WENDELL POTTER: They do. And that’s why this will not be repealed. They like a lot about it. This legislation, we call it "healthcare reform," but it doesn’t really reform the system. There are a lot of good things in there that does make some of the practices of the insurance industry illegal, things that should have been made illegal a long time ago, so that—
AMY GOODMAN: Like?
WENDELL POTTER:—for that matter, there are good things here. But it doesn’t reform the system. It is built around our health insurance system, as the President said. And they want to keep it in place, because it also guarantees that they will have a lot of new members and billions of dollars in new revenue in the years to come.The Health Care Reform Act (HCR) didn't go far enough but it certainly moved forward. Potter's key point is that the legislation didn't reform the health care system. Of course it didn't. The climate in this country wasn't conducive to totally throwing out the health care system and building a new one from scratch. Anyone who honestly believes that such a massive overhaul was possible in one fell swoop is terribly naive. Congress was never going to pass such a bill in 2010. Change is a process and the more intensive the change, the longer the process. The 13th amendment ended slavery in 1865 but 90 years later Jim Crow laws were the norm. The Brown decisions in 1954 and 1955 said that separate but equal was inherently unequal but my local school system was among those that did not fully integrate until 1971. I don't advocate that change should occur slowly but experience has taught me that it generally does. The question now is what do we do next? There is little to be gained from decrying what wasn't done as we cannot time travel backwards and change anything.
Our most significant problem is that health care is a for profit industry in this country. In spite of the right's constant assertion that the HCR act is socialized medicine, it is far from such. A major obstacle to reform is that Americans have an exceptional fear of anything that even smells of socialism, which most wrongly equate with communism. I don't think that Obama ever stood a realistic chance of getting HCR passed that included a single payer plan or the loosely defined public option.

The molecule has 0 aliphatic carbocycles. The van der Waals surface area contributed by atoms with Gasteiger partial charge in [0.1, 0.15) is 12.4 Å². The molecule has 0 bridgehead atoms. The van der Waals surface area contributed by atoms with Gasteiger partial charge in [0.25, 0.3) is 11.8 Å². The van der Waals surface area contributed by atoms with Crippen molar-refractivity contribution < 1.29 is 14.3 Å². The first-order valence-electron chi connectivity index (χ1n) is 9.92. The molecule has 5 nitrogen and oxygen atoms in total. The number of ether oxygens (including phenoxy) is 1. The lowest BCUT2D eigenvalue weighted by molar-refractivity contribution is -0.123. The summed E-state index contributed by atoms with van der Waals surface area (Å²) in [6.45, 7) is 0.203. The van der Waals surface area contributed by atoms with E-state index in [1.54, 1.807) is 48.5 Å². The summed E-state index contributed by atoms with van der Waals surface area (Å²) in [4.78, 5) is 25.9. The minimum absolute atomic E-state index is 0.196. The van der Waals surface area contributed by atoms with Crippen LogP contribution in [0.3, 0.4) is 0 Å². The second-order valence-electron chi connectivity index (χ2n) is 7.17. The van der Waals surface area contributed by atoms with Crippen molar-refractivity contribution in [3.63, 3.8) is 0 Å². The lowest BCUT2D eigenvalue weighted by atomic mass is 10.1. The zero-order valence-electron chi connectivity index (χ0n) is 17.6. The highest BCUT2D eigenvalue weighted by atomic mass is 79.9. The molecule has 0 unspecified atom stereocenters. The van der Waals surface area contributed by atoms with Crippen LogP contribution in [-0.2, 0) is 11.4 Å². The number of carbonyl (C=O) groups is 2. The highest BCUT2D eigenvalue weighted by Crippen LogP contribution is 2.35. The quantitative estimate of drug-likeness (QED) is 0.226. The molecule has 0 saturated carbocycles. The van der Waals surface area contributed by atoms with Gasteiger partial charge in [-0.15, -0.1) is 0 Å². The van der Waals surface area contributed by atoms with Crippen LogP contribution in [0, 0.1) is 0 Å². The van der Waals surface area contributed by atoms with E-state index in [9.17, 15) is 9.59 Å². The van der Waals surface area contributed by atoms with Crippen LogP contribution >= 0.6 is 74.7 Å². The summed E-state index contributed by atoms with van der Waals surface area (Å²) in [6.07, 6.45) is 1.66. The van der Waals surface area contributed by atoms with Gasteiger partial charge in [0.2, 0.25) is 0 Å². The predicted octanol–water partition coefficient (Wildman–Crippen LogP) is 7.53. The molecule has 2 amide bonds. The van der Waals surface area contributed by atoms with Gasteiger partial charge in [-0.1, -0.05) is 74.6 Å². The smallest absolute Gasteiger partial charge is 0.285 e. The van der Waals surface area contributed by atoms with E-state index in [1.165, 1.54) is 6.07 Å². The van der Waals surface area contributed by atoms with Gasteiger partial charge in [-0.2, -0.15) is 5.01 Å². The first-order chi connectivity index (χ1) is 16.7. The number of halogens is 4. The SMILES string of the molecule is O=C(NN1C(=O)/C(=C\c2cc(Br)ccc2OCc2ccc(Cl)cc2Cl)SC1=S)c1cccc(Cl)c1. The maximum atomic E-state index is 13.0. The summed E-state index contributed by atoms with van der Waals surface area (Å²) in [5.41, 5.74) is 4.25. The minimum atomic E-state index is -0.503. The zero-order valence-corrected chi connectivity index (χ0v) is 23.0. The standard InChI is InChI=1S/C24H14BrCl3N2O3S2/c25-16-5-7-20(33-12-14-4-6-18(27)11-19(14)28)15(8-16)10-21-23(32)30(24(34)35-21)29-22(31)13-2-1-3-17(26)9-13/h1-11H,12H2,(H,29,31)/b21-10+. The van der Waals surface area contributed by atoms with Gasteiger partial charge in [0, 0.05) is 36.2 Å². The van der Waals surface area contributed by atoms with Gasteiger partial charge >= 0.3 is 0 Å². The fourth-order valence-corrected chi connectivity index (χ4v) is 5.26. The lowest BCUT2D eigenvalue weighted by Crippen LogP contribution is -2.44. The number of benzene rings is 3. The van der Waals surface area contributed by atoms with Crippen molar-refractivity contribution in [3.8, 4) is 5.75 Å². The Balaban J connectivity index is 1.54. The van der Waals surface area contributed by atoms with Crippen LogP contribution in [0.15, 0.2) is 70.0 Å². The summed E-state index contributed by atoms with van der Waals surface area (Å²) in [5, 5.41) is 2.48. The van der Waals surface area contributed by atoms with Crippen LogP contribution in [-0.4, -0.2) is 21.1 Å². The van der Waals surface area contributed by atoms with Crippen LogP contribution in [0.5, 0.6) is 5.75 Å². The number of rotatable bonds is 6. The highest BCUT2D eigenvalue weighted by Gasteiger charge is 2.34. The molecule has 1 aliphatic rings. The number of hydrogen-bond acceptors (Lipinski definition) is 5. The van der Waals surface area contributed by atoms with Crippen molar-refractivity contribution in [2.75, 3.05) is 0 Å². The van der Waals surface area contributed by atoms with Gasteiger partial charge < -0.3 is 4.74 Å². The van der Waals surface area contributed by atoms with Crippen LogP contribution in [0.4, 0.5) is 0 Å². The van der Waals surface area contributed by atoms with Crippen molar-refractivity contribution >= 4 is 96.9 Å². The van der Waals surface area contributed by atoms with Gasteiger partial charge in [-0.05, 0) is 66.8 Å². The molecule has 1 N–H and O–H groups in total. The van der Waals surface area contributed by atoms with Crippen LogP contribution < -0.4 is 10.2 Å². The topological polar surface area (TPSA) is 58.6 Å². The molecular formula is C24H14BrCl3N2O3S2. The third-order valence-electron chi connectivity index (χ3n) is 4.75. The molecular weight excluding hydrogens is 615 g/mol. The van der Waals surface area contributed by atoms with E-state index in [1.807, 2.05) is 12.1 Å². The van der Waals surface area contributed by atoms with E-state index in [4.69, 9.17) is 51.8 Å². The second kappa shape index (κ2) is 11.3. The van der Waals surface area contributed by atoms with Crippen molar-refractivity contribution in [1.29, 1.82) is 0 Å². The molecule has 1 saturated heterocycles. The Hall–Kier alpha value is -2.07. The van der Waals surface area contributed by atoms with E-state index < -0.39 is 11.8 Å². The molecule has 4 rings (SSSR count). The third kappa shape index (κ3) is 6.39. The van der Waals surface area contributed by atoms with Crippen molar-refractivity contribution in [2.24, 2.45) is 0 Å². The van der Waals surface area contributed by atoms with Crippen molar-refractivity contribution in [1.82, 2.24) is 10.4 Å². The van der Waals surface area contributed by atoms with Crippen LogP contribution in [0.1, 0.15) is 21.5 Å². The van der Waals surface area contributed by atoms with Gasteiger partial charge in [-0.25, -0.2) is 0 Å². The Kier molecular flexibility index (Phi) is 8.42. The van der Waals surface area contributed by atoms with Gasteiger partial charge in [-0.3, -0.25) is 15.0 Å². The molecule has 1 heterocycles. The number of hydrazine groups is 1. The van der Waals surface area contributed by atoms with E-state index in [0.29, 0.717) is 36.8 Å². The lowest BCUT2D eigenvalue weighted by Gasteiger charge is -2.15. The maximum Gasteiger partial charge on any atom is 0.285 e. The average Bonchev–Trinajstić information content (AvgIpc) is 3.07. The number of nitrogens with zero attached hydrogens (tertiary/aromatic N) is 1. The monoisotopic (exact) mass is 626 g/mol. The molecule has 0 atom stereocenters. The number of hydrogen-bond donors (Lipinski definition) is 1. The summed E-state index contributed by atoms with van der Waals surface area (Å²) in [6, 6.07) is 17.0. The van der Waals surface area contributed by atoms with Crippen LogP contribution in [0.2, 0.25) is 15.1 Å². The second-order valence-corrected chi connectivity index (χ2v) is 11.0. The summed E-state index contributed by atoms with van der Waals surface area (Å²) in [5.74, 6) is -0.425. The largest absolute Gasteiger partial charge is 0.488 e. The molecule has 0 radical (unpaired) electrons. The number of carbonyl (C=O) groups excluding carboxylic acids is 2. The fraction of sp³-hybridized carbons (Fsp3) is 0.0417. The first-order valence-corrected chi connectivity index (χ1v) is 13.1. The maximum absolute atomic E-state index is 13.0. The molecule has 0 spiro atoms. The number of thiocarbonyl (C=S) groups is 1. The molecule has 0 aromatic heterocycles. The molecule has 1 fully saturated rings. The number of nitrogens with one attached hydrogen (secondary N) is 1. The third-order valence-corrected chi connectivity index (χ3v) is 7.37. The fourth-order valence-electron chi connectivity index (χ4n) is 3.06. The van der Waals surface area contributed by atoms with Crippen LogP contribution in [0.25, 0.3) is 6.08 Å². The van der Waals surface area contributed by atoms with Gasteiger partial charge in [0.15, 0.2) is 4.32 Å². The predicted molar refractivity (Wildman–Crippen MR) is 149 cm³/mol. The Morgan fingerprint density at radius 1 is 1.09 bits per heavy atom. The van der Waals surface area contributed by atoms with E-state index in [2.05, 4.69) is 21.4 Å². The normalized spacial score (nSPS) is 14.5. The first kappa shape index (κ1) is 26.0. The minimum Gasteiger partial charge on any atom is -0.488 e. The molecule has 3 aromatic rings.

I don't disagree with the many disappointed progressives who assert that there is an unholy alliance between government and business. I do disagree that nothing has been gained via the current HCR. It's far from perfect but I think that our focus needs to be on generating specific ideas for how we advance the movement to a single payer plan or at minimum a plan that includes a public option. I think that it's important that we, the citizens, develop specifics as to what we want rather than continuing to engage in bemoaning what we do not have. I think that we all need to share ideas and engage in some useful dialog.
From my perspective we have a public that has a significant number of members who continue to believe lunatic ideas such as there are death panels as a result of HCR. There is a general public suspicion that HCR is a socialist plan that will destroy "the greatest health care system in the world." The politicians are playing on those fears. It seems that a key component is mounting a PR campaign to dispel myths and fallacies about what HCR does. I don't think that our side has done PR particularly well in the past and we need to change that.
There is also a need to disseminate powerful and clearly stated information about the reality of our health care system; certainly we have highly skilled medical professionals and excellent are in or medical facilities. However, a lot of Americans don't have access to that great health care which I contend makes declaring ourselves to have the greatest health care system in the world meaningless. We have to work on showing the people who are in deep denial that the health care system is broken. We have to redefine what health care is. Ideally the focus of health care should not be profit but providing preventive care and treatment as necessary. It sounds simple, but the opposition to the moderate level of reform of HCR demonstrates that there are a lot of Americans who do not adopt this belief.
We have to deal with the reality of the current beliefs regarding health care reform. We have to take seriously the ongoing opposition expressed against HCR as passed because it's not just elected officials with a vested interest in maintaining their relationships with the insurance industry who oppose HCR, it's also a lot of the people who stand to benefit from health care reform. People who are acting against their own best interests.
By the way, when I say "we" I mean anyone who believes that our health care system does not serve the needs of all of the people and is need of a major overhaul. We have to become the public voices advocating for change. We have to become a public force that can be pointed to as representing a counterpoint to the very loud voices who decried health care reform as President Obama struggled to push through some level of reform. The Republicans continue to insist that the public doesn't want health care reform and they point to the Tea Party and other voices from the right who loudly protest any government input into health care. We are also the public and we need to make our voices heard and not siphon our energies off to engage in supporting third party candidates who stand no chance of winning and sulking in the corner because the road to reform has more curves than we expected.